- This venomous snake has a pit organ which is in an indentation of the upper jaw between the nostril and the eye. The pit is about 5 mm deep, with an outer and inner chamber separated by a thin membrane . The pits are heat sensing organs that help detect warm blooded prey. Its primary food items are birds and mammals, but it will also eat reptiles and amphibians , invertebrates and an occasional fish.
- The snake adjust its activity periods according to temperature , active during the evening in hot weather and during the day when the weather is cooler.
Click on the language to view common names.
Common Names in English:
Western Diamond-backed Rattlesnake, Western Diamondback Rattlesnake, Westliche Diamantklapperschlange
Common Names in German:
Species Crotalus atrox
The largest rattlesnake in California, and in the West. Heavy-bodied,
, with a thin neck and a large triangular head
Pupils are elliptical
. Sometimes 3, but usually
4 or more small scales occur on top of the head between the supraocular
scales. (The Northern Mojave Rattlesnake has 2 large scales between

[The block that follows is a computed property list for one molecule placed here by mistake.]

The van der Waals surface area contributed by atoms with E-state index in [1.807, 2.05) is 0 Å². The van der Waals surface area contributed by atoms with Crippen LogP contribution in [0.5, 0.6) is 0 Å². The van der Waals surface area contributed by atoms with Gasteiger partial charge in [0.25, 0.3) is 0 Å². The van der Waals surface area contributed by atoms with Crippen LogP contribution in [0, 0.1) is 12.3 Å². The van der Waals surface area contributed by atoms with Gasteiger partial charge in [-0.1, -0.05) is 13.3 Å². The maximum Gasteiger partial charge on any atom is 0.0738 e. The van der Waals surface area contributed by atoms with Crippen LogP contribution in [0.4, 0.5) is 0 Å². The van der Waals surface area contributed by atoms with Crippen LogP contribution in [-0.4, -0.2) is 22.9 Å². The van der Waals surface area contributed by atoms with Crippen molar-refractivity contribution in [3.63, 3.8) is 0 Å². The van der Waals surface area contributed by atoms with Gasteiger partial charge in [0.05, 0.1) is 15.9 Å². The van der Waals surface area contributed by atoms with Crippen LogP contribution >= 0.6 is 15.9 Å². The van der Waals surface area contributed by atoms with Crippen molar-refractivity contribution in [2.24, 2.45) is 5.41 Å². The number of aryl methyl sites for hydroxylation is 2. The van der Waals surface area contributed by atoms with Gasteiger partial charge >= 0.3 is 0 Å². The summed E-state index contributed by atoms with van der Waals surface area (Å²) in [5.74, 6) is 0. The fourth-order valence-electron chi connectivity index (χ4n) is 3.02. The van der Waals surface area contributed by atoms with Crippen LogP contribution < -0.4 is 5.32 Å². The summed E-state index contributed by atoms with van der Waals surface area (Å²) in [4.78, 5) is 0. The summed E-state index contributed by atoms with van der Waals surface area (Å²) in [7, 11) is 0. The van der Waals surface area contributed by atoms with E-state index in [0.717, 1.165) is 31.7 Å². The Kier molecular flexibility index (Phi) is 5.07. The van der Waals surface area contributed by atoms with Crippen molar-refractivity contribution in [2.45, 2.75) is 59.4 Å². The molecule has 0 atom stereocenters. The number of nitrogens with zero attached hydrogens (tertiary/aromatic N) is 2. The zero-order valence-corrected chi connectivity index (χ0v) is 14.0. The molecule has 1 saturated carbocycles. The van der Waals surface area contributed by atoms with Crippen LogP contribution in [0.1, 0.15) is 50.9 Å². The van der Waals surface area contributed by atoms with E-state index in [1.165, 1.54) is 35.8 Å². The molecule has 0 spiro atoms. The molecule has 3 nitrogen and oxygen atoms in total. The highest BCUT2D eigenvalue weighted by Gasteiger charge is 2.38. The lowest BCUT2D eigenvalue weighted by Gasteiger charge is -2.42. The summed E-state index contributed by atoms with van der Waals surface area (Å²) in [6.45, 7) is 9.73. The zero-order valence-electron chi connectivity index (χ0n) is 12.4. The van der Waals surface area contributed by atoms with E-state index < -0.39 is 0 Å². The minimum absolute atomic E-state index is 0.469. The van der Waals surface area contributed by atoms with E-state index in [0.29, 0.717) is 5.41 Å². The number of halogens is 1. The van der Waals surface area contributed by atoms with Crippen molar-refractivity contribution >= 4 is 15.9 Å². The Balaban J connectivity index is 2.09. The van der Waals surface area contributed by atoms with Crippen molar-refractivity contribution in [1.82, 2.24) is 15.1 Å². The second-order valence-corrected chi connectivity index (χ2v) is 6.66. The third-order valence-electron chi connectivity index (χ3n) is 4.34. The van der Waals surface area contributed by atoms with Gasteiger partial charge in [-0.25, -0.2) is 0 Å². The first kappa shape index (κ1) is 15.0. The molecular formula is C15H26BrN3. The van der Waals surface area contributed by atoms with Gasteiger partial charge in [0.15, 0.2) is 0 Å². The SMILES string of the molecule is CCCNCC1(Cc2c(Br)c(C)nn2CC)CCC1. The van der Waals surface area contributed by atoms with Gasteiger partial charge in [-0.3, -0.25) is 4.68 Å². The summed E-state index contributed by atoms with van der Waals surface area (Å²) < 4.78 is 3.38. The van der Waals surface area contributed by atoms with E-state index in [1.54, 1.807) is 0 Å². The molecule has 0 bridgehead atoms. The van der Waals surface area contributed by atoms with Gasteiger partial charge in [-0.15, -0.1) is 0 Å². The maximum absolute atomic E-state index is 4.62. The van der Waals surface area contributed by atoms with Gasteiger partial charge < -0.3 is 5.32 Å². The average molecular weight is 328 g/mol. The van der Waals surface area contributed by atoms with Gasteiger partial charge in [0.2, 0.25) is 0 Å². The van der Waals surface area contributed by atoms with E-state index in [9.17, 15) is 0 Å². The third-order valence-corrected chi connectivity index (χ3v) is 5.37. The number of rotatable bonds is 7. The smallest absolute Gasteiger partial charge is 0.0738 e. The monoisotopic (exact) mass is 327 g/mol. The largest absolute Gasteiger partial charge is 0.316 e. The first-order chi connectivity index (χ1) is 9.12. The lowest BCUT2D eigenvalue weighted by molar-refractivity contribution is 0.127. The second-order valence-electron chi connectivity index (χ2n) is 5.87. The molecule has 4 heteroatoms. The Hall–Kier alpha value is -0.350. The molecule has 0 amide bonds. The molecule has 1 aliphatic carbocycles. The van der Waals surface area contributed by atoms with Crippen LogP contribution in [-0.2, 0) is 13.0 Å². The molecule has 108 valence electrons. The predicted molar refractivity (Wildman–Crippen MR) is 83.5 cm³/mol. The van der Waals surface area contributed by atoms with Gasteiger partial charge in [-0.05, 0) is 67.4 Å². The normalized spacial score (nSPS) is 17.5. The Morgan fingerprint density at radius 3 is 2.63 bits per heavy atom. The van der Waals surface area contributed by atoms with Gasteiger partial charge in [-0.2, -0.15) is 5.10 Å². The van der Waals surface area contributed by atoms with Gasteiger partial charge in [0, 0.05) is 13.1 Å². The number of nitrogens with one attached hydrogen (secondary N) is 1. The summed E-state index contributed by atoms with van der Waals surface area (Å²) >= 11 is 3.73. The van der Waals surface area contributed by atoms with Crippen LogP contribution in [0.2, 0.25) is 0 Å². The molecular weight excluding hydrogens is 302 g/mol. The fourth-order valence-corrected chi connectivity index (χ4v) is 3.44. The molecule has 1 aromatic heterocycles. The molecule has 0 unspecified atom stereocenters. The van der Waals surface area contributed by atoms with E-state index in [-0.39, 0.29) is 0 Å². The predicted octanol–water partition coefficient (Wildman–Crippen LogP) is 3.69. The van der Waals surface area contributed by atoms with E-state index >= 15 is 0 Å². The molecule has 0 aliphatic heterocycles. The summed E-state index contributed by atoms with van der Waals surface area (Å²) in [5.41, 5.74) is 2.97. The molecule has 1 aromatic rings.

the supraocular scales.)
The ground color and the intensity of the pattern are variable, often matching the habitat ; grey, brown, olive, tan, or yellowish. Diamond-shaped blotches on the back are brown or black, with light edges . Broad black and white rings , fairly equal in width , circle a thick tail with a rattle , consisting of loose interlocking segments, at the end. A new rattle segment is added each time the skin is shed. Newborn snakes do not have a rattle - just a single button which does not make a sound . A light stripe extends from behind the eye diagonally to the upper lip in front of the corner of the mouth crossing over the lip. (The posterior light stripe of the Northern Mohave Rattlesnake extends back beyond the corner of the mouth and does not cross the lip.)
A pit viper with pits on the sides of the head which sense heat. These heat sensors help the snake to locate prey by their warmth. Long, hollow, movable fangs connected to venom glands inject a very toxic venom which quickly immobilize the prey. The snake can control the amount of venom injected and the fangs are replaced if broken . Bites on humans are potentially deadly without immediate medical treatment. Even a dead snake can bite and inject venom if the jaws reflexively open when they are touched.
Dry, rocky, shrub
covered terrain where they can conceal themselves.
Inhabits arid and semiarid areas including mountains, deserts, canyons and rocky vegetated foothills, generally less than 1000 ft . elevation (300 m ).